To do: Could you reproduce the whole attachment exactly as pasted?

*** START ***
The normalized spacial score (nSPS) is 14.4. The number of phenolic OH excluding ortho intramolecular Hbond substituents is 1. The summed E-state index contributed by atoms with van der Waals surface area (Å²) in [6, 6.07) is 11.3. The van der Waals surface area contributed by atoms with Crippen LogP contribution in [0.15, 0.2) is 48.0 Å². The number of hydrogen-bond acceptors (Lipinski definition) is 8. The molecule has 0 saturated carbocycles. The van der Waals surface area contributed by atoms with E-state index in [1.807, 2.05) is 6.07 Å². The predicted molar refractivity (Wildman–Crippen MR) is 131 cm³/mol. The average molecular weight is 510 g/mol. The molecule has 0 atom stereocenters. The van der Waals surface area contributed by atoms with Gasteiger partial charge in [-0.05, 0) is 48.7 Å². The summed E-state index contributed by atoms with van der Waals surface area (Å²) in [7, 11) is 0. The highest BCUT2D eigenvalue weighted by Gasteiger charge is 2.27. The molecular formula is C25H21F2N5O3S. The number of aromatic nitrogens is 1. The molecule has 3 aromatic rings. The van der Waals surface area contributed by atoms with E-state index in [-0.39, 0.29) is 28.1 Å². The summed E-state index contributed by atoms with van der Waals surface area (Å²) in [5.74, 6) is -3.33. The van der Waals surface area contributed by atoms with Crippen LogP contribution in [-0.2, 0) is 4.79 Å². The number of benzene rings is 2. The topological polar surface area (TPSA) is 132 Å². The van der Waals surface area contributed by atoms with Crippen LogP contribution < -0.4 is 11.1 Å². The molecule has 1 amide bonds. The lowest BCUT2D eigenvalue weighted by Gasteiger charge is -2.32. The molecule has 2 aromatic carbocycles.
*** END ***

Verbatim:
The normalized spacial score (nSPS) is 14.4. The number of phenolic OH excluding ortho intramolecular Hbond substituents is 1. The summed E-state index contributed by atoms with van der Waals surface area (Å²) in [6, 6.07) is 11.3. The van der Waals surface area contributed by atoms with Crippen LogP contribution in [0.15, 0.2) is 48.0 Å². The number of hydrogen-bond acceptors (Lipinski definition) is 8. The molecule has 0 saturated carbocycles. The van der Waals surface area contributed by atoms with E-state index in [1.807, 2.05) is 6.07 Å². The predicted molar refractivity (Wildman–Crippen MR) is 131 cm³/mol. The average molecular weight is 510 g/mol. The molecule has 0 atom stereocenters. The van der Waals surface area contributed by atoms with Gasteiger partial charge in [-0.05, 0) is 48.7 Å². The summed E-state index contributed by atoms with van der Waals surface area (Å²) in [7, 11) is 0. The highest BCUT2D eigenvalue weighted by Gasteiger charge is 2.27. The molecular formula is C25H21F2N5O3S. The number of aromatic nitrogens is 1. The molecule has 3 aromatic rings. The van der Waals surface area contributed by atoms with E-state index in [-0.39, 0.29) is 28.1 Å². The summed E-state index contributed by atoms with van der Waals surface area (Å²) in [5.74, 6) is -3.33. The van der Waals surface area contributed by atoms with Crippen LogP contribution in [-0.2, 0) is 4.79 Å². The number of benzene rings is 2. The topological polar surface area (TPSA) is 132 Å². The van der Waals surface area contributed by atoms with Crippen LogP contribution < -0.4 is 11.1 Å². The molecule has 1 amide bonds. The lowest BCUT2D eigenvalue weighted by Gasteiger charge is -2.32. The molecule has 2 aromatic carbocycles.